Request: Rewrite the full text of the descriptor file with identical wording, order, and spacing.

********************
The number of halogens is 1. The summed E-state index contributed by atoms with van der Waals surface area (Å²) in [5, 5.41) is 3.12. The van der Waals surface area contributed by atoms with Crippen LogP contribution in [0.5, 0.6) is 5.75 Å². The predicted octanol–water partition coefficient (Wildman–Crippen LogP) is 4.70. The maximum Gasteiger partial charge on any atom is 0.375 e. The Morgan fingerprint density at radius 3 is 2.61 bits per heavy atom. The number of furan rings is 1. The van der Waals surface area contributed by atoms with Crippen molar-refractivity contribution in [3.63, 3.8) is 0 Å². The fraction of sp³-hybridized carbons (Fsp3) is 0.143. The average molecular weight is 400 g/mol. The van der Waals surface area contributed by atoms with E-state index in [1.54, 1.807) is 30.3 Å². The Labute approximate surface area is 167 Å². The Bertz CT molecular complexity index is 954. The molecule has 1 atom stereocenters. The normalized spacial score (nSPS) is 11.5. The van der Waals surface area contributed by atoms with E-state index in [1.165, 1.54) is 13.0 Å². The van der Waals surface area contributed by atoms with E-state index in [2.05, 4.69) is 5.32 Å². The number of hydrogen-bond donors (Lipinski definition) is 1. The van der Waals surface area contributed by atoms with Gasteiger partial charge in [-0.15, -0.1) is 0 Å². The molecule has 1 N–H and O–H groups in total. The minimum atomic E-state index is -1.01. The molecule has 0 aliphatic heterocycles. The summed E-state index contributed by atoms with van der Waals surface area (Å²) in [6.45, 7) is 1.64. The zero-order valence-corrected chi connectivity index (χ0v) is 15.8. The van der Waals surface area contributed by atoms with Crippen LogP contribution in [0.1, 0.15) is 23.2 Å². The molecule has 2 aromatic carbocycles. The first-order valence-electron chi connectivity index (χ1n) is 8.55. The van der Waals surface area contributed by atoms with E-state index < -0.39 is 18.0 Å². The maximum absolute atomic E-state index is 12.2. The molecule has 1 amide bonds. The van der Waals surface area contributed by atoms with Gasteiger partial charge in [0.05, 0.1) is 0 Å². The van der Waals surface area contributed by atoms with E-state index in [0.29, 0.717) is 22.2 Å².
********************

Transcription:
The number of halogens is 1. The summed E-state index contributed by atoms with van der Waals surface area (Å²) in [5, 5.41) is 3.12. The van der Waals surface area contributed by atoms with Crippen LogP contribution in [0.5, 0.6) is 5.75 Å². The predicted octanol–water partition coefficient (Wildman–Crippen LogP) is 4.70. The maximum Gasteiger partial charge on any atom is 0.375 e. The Morgan fingerprint density at radius 3 is 2.61 bits per heavy atom. The number of furan rings is 1. The van der Waals surface area contributed by atoms with Crippen molar-refractivity contribution in [3.63, 3.8) is 0 Å². The fraction of sp³-hybridized carbons (Fsp3) is 0.143. The average molecular weight is 400 g/mol. The van der Waals surface area contributed by atoms with E-state index in [1.54, 1.807) is 30.3 Å². The Labute approximate surface area is 167 Å². The Bertz CT molecular complexity index is 954. The molecule has 1 atom stereocenters. The normalized spacial score (nSPS) is 11.5. The van der Waals surface area contributed by atoms with E-state index in [1.165, 1.54) is 13.0 Å². The van der Waals surface area contributed by atoms with E-state index in [2.05, 4.69) is 5.32 Å². The number of hydrogen-bond donors (Lipinski definition) is 1. The van der Waals surface area contributed by atoms with Gasteiger partial charge in [-0.15, -0.1) is 0 Å². The molecule has 1 N–H and O–H groups in total. The minimum atomic E-state index is -1.01. The molecule has 0 aliphatic heterocycles. The summed E-state index contributed by atoms with van der Waals surface area (Å²) in [6.45, 7) is 1.64. The zero-order valence-corrected chi connectivity index (χ0v) is 15.8. The van der Waals surface area contributed by atoms with Crippen LogP contribution in [0.1, 0.15) is 23.2 Å². The molecule has 2 aromatic carbocycles. The first-order valence-electron chi connectivity index (χ1n) is 8.55. The van der Waals surface area contributed by atoms with E-state index < -0.39 is 18.0 Å². The maximum absolute atomic E-state index is 12.2. The molecule has 1 amide bonds. The van der Waals surface area contributed by atoms with Gasteiger partial charge in [0.05, 0.1) is 0 Å². The van der Waals surface area contributed by atoms with E-state index in [0.29, 0.717) is 22.2 Å².